Are you getting the most from your team?Have you ever worked for a manager that seems to be able to get along with everyone, and genuinely respects each person on their team? How did you feel bringing new ideas to this manager in the belief that he takes your ideas seriously, and understands what you are saying? These people are rare and usually have a widespread reputation of being a great manager, because they are so rare.
In contrast, we have all worked for managers that have hidden agendas, exemplify the Peter Principle and make you wonder how they manage to stay employed.
Which sort of manager are you? Would your team give the same answer that you did? Why is it that some managers can get along with a variety of personalities, but it is an uncommon skill? Is it natural talent that some managers are born with? Can it be learned?
What would it be worth to you if you could get the best out of each member of your team, while allowing each one to contribute their maximum value to your team? Do you agree that productive relationships are the foundation for maximum team contributions and cooperation?
We are not born with this skill. When last did you see a baby with the skill of "Ability to relate to team members" on their birth certificate?
Your ability to relate to others including your team members, are learned skills. You learned them from your environment, education or professional development programs. How good are you at relating to the various people on your team? Assuming that you have seven direct reports and each one has a different motivational style, can you adapt your words and behaviors to relate to each one? Take this quick quiz to find out.
Firstly, how good are your at identifying the keywords that team members in each motivational style frequently use? Are you even aware of this link between keywords, behaviors and different motivational styles? Secondly, can you adapt your own words and behaviors to match theirs? Give yourself a score of 5, if you can meet both these requirements.
|Keywords team member uses frequently||Rate yourself on scale of: |
1 = No clue to 5 = No problem.
|"Get it done". Action. Results.|
|Details. Process. Plan. |
|Impact on people. |
|Flexible. Alternatives. Group input. |
|Organized action plan. |
|Coaching others. |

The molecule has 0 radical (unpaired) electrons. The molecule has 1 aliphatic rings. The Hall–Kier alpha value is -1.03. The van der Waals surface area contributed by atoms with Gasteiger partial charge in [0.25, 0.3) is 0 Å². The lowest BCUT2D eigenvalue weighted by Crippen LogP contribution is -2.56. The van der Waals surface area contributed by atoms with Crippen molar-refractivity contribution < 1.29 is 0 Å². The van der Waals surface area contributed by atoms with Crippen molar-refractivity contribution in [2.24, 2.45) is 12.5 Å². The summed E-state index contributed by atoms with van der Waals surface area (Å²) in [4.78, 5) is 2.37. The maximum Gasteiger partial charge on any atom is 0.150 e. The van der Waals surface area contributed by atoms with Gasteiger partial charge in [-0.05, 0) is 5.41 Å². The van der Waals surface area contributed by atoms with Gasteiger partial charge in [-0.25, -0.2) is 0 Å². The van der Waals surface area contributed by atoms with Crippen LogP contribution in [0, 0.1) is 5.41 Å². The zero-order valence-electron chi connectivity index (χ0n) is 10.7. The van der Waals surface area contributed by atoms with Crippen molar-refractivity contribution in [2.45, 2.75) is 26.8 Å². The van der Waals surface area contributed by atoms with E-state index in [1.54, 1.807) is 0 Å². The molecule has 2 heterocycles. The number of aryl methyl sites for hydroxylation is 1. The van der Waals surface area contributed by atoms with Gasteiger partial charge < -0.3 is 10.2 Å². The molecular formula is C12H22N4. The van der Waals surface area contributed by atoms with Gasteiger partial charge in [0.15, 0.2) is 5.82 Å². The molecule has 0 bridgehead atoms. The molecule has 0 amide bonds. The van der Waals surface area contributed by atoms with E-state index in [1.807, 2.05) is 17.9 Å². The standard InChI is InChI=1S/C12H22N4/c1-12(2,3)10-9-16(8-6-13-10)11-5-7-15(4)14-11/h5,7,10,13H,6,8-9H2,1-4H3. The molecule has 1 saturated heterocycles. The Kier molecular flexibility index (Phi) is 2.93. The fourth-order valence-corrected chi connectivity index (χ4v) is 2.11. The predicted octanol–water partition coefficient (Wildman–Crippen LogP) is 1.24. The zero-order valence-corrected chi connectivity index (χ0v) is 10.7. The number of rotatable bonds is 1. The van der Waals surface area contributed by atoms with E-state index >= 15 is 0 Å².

|Helping others to help themselves.|
For each relationship style listed above, here is what your score means:
5 = You are a great manager, for this style.
2 to 4 = You are doing OK.
1 = Call Wayne Botha. You need help. Team members with this style are in conflict, don't feel valued and will leave as soon as possible.
Here is what your score means if you rate high on some items on this quiz, but are lacking in others. You are relating to some team members, but are not relating to everyone. In fact, you are probably relating well with team members who share the same values as you do. For example, if you thrive on details, then you are likely to be on the same page with team members who approach you with the details of every project and plan. This is excellent news, but you are missing the contributions from other team members, whose eyes glaze over at the mention of the word "details". Can you afford to ignore the potential contributions of portions of your team? Even worse, can you afford to send team members into counter-productive conflict?
So, what can you do about this? You expand your managerial skills by getting trained to recognize Motivational Value Systems® and how best to relate to each one. Then you get your team trained as well, so that each team member can contribute their maximum value to your team and career goals.
How do you go about this, without doing another stupid "team-building" exercise or treading hot coals? Where can you get solid tools that you will apply in the real-world to help your team?
It is easy. I can help you with that. Your relationships with each team member and across your team will improve when you complete the SDI® assessment, debrief with me and attend one of my workshops. I and based in Connecticut and facilitate SDI workshops to help individuals and organizations improve performance.
The bottom line is "Your team's relationships determine your team's results. If your team is under-performing, not delivering the results you want, and has a lot of unresolved conflict, then the relationships are not strong enough to uncover the root cause. The path to dramatic improvement starts with more effective relationships".